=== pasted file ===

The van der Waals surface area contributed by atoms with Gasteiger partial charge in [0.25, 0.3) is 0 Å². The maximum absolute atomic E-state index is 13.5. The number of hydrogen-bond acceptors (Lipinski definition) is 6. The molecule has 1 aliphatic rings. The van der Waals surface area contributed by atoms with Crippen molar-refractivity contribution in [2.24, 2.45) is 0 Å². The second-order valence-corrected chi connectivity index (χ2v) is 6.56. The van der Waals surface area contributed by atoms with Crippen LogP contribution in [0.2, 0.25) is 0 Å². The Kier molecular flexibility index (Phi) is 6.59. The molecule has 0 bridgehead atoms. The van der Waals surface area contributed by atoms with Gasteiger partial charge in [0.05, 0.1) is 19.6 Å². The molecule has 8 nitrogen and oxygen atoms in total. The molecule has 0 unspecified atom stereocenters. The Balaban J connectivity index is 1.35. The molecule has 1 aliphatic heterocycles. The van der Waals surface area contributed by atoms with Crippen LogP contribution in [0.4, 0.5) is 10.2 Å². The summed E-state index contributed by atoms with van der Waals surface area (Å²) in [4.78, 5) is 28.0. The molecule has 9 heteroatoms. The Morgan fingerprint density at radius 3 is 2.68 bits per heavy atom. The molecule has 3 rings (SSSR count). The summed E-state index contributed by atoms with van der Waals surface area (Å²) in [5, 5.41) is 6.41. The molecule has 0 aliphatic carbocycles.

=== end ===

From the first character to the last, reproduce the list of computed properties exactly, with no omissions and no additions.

The van der Waals surface area contributed by atoms with Gasteiger partial charge in [0.25, 0.3) is 0 Å². The maximum absolute atomic E-state index is 13.5. The number of hydrogen-bond acceptors (Lipinski definition) is 6. The molecule has 1 aliphatic rings. The van der Waals surface area contributed by atoms with Crippen molar-refractivity contribution in [2.24, 2.45) is 0 Å². The second-order valence-corrected chi connectivity index (χ2v) is 6.56. The van der Waals surface area contributed by atoms with Crippen LogP contribution in [0.2, 0.25) is 0 Å². The Kier molecular flexibility index (Phi) is 6.59. The molecule has 0 bridgehead atoms. The van der Waals surface area contributed by atoms with Gasteiger partial charge in [0.05, 0.1) is 19.6 Å². The molecule has 8 nitrogen and oxygen atoms in total. The molecule has 0 unspecified atom stereocenters. The Balaban J connectivity index is 1.35. The molecule has 1 aliphatic heterocycles. The van der Waals surface area contributed by atoms with Crippen LogP contribution in [0.4, 0.5) is 10.2 Å². The summed E-state index contributed by atoms with van der Waals surface area (Å²) in [4.78, 5) is 28.0. The molecule has 9 heteroatoms. The Morgan fingerprint density at radius 3 is 2.68 bits per heavy atom. The molecule has 3 rings (SSSR count). The summed E-state index contributed by atoms with van der Waals surface area (Å²) in [5, 5.41) is 6.41. The molecule has 0 aliphatic carbocycles.